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OPEC+ production cuts can continue past Q1 2024 if needed: Saudi Energy Minister

Saudi Arabia's Energy Minister has announced that OPEC+ production cuts can be extended past the first quarter of 2024 if needed. (Image source: Adobe Stock)


The OPEC+ oil production cuts can “absolutely” continue past the first quarter if needed, Saudi Energy Minister Prince Abdulaziz bin Salman has said, pledging the curbs would be delivered in full

The voluntary output cuts announced at the OPEC+ meeting on 30 November of 2.2mn barrels a day — of which 1mn bpd is coming from Saudi Arabia, rolling over its previous voluntary cut  — will only be withdrawn after consideration of market conditions and using a “phased-in approach,” he said in an interview with Bloomberg.

Prince Abdulaziz bin Salman said, “I honestly believe that the delivery of the 2.2 million will happen. I honestly believe that 2.2 million will overcome even the usual inventory build that usually happens in the first quarter.” There are already signs that demand is improving, he said.

As S&P reports, in addition to Saudi Arabia, Russia announced it would voluntarily cut an additional 200,000 bpd of supply, bringing its total reduction to 500,000 bpd in Q1 2024. The reduction will be from an average level of exports in May and June 2023 and will consist of 300,000 bpd of crude and 200,000 bpd of refined products.

In addition, so far Iraq, the UAE, Kuwait and Algeria among OPEC members have pledged additional production cuts in 1Q 2024, of 223,000 bpd, 163,000 bpd, 135,000 bpd, and 51,000 bpd respectively.

Non-OPEC members Kazakhstan and Oman have pledged to cut production in the same period by 82,000 bpd and 42,000 bpd respectively.

“The developments from the OPEC+ meeting highlight the imaginative ways in which the group has been evolving lately in a global oil market that is being buffeted by strong and diverse forces that range from vigorous oil production growth in the Americas to the longer-term threat to oil demand and investment posed by climate change considerations and the energy transition,” commented Paul Tossetti, executive director, S&P.

Despite the OPEC cuts, the oil price has failed to find renewed momentum after market-watchers noted that only about half of the cuts are entirely new, and also questioned whether all of the promised supply reductions will actually materialise.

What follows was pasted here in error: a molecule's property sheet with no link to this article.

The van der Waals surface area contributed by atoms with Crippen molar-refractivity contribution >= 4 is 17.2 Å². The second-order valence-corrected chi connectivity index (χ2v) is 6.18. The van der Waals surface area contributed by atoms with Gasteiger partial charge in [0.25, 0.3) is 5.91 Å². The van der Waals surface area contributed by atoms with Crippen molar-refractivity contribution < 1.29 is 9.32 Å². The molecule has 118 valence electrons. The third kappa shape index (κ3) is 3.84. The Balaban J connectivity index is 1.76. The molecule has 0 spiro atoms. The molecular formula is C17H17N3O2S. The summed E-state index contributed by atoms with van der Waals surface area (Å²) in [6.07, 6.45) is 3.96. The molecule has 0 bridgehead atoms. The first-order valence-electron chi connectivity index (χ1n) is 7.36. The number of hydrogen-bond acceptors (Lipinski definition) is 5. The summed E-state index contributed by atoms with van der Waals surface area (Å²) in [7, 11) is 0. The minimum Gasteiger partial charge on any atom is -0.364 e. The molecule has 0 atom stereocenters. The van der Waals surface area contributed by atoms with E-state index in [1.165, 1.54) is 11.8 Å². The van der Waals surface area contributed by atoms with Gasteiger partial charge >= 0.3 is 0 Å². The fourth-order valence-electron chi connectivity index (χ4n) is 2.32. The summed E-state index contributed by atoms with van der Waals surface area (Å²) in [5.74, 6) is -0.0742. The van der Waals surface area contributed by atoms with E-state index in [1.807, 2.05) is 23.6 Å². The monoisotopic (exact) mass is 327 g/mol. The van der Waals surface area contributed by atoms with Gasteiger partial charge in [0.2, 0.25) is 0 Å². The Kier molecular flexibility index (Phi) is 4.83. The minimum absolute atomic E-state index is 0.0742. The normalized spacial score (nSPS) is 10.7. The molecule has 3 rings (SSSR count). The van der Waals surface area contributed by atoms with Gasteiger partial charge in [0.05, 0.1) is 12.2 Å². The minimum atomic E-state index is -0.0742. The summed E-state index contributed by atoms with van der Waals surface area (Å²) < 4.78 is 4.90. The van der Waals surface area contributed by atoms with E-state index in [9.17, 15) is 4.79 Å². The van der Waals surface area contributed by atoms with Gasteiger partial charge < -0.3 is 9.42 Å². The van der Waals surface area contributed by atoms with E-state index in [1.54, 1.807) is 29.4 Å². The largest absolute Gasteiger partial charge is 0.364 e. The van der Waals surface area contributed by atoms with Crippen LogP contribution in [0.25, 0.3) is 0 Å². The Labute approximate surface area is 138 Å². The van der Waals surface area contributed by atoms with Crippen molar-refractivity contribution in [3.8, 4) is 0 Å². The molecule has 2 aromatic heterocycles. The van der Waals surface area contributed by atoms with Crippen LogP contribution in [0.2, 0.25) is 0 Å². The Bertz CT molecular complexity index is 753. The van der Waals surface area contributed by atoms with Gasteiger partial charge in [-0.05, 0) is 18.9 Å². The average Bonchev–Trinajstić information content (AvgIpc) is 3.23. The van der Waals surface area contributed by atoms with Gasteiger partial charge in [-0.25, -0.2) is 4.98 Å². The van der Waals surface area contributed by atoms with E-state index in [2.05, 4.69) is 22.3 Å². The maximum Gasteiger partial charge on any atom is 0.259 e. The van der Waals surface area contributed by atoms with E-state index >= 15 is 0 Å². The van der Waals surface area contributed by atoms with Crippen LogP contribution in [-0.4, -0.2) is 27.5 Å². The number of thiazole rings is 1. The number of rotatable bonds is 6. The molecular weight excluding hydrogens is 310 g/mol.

Rystad energy’s senior vice president Jorge Leon commented, “It is surprising that the group, again, had to rely on voluntary cuts from individual member countries to implement reductions in production instead of unilaterally agreeing on an OPEC+ -wide production cut. This is not a good sign of cohesion and unity within the group.”

“With these renewed cuts, our updated liquids balance for the first half of 2024 shows a market deficit of around 400,000 bpd. As a result, we expect prices to hover between US$80 and US$85 per barrel in the coming months.”

There are concerns about weak economic growth in 2024, which could depress demand. Meanwhile, the US and other non-OPEC producers are increasing production.

Ann-Louise Hittle, vice president Macro Oils at Wood Mackenzie said, “Prices are currently weighed down by expectations of slow demand growth in China and the US, reflecting their respective challenges of the property sector and interest rates remaining higher for longer. Sentiment is jittery about the prospects of economic growth and strong oil demand growth next year.  

“In our forecast, Q1 2024 could be seen as a challenge for OPEC+ as seasonally global supply growth moderately outpaces demand, and inventories build in a typical seasonal pace. The additional voluntary production cuts reflect that concern about the market balance. With demand uncertainty, the task for OPEC+ to maintain a market balance will not be straightforward.”   

However, others point to the heightened tensions in the Middle East and potential for disruption of oil supply. 

“We see a growing likelihood for oil prices to rise over the next six months due to the possibility of the extension of production cuts and increasing geopolitical tensions,” commented Nigel Green, chief executive of deVere Group.

“The intricate relationship between oil and global financial markets underscores the need for investors to stay vigilant and possibly adapt their strategies and portfolios accordingly.”